xxxxxThe actual source of the Nile had intrigued men from the earliest of times. The Roman governor of Egypt, Aelius Gallus, for example, had explored the river as far as the first cataract in 25 BC. A further attempt was made in 66 AD, during the reign of the emperor Nero, but had to be abandoned because of the Sudd, a vast swampy region of southern Sudan. The Greek astronomer and geographer Ptolemy, writing in Alexandria in 150 AD, claimed (mistakenly) that the White Nile - the section of the Nile that flows north from Malakal to Khartoum - had its origin in the "Mountains of the Moon", later identified as the Ruwenzori Range, bordering modern Uganda and Zaire. It is recorded, too, that Lake Tana had been known to the Greeks, and that coptic monasteries had been built on islands in the lake during the middle ages. Jesuits also found the source of the Blue Nile in the 16th and 17th centuries, the last discovery being in 1618 by a Spanish priest named Pedro Paez. But, as we shall see, it was not until an expedition begun in 1857 (Va) that the English explorer John Hanning Speke discovered the vast lake that he named "Victoria", and rightly claimed it as the main source of the White Nile. And even then, his finding was disputed by many, including his fellow explorer Richard Burton.

xxxxxIncidentally, the drawings of Roman antiquities which Bruce made during his study of Roman sites, produced with the aid of a camera obscura, can be seen in the royal library at Windsor Castle.


Bruce: by the Italian painter Pompeo Girolamo Batoni (1708-1787), 1762 – Scottish National Portrait Gallery, Edinburgh. Map: available by courtesy of the Dutch scientist Andre Engels – wikipedia project. Mountains of the Moon: date and photographer unknown. Niebuhr: date and artist unknown. Persepolis: engraving, contained in seventh edition of Outlines of the History of Art by the German historian Wilhelm Lübke (1826-1893), 1881, artist unknown – Historic Illustrations of Art and Architecture, University of Michigan, USA.



Carsten Niebuhr

xxxxxThe German map-maker Carsten Niebuhr (1733-1815) was the sole survivor of a Danish expedition to Arabia, begun in 1760. After returning to Copenhagen in 1767, he wrote two accounts of his journey, Description of Arabia in 1772 and Travels through Arabia two years later. During his travels he discovered three new cuneiform inscriptions at Persepolis, the ancient capital of Iran.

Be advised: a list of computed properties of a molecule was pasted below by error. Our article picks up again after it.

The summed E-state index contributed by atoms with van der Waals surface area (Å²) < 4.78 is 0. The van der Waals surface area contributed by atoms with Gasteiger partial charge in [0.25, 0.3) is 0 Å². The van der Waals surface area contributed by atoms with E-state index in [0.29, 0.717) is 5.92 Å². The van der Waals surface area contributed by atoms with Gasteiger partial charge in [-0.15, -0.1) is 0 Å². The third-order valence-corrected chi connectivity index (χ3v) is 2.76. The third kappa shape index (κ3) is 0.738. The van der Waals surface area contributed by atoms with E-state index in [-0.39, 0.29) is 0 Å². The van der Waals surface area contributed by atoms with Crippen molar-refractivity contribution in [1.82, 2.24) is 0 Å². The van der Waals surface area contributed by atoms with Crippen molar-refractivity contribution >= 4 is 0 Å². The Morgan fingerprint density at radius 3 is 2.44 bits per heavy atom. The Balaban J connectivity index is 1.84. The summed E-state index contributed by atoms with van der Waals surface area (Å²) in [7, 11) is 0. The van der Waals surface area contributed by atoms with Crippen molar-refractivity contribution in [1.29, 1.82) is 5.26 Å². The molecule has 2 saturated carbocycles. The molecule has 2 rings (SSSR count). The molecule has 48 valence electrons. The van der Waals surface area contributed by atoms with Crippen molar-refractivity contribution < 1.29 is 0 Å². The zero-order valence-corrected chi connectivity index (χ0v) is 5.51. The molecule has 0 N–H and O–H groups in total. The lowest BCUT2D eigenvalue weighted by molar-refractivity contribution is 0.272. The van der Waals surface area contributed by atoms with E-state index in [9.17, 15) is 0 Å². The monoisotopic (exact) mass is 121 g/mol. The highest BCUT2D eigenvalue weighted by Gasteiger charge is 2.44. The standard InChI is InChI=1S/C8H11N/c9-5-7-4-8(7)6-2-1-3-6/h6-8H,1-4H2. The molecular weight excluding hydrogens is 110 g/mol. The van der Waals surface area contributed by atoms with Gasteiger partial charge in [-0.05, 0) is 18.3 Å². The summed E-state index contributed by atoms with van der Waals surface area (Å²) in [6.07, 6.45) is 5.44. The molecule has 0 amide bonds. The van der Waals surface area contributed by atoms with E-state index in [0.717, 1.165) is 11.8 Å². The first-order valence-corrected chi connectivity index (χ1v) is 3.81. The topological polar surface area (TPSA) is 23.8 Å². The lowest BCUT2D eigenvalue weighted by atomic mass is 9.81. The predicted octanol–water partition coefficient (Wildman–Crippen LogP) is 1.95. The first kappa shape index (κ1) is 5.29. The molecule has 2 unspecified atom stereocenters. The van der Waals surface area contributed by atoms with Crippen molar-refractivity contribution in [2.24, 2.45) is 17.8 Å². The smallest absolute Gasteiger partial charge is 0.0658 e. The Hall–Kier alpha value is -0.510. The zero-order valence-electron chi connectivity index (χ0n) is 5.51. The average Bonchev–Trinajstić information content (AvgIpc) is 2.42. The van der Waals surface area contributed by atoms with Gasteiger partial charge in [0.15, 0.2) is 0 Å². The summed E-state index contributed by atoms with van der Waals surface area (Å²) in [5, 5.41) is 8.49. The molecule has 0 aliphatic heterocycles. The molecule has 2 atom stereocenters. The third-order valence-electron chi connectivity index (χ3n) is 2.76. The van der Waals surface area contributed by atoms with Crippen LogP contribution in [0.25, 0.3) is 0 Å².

xxxxxWorthy of note during this period was the Danish expedition to Arabia. Among its five members was the German map-maker Carsten Niebuhr (1733-1815) (illustrated). The party, financed by Frederick V of Denmark, set out in 1760 in order to conduct a scientific exploration of the country, the first of its kind. As it so happened, only Niebuhr survived the expedition. Having visited the Nile, Mount Sinai, Suez and Jidda, the expedition then went overland into south-west Arabia, reaching Mocha in 1763. Here, within the space of three months the team's philologist and naturalist died. After visiting Sana, the capital of Yemen, the party returned to Mocha and then sailed to Bombay. Here disaster struck again. Both the expedition's artist and surgeon died, leaving Niebuhr the sole survivor. He stayed in India for over a year and then returned via Muscat (in south-east Arabia), Persia, Mesopotamia, Cyprus and Asia Minor.

xxxxxHe eventually reached Copenhagen in November 1767 and began compiling an account of his journey, much of it across unexplored terrain as far as Europeans were concerned. This was published in two books, Description of Arabia, produced in 1772, and Travels Through Arabia, two years later. Among his findings were three new cuneiform inscriptions, discovered in the ruins of Persepolis, the ancient capital of Iran. Rightly concluding that they were transcripts of the same text, used by the Persian kings to make their decrees known to three subject nations, he published them in 1777.

xxxxxIncidentally, his son, Barthold Georg Niebuhr (1776-1831), later gained fame for his three-volume work History of Rome, finally published in 1832. He was one of the first historians to lay stress upon the importance of making a critical examination of all source material.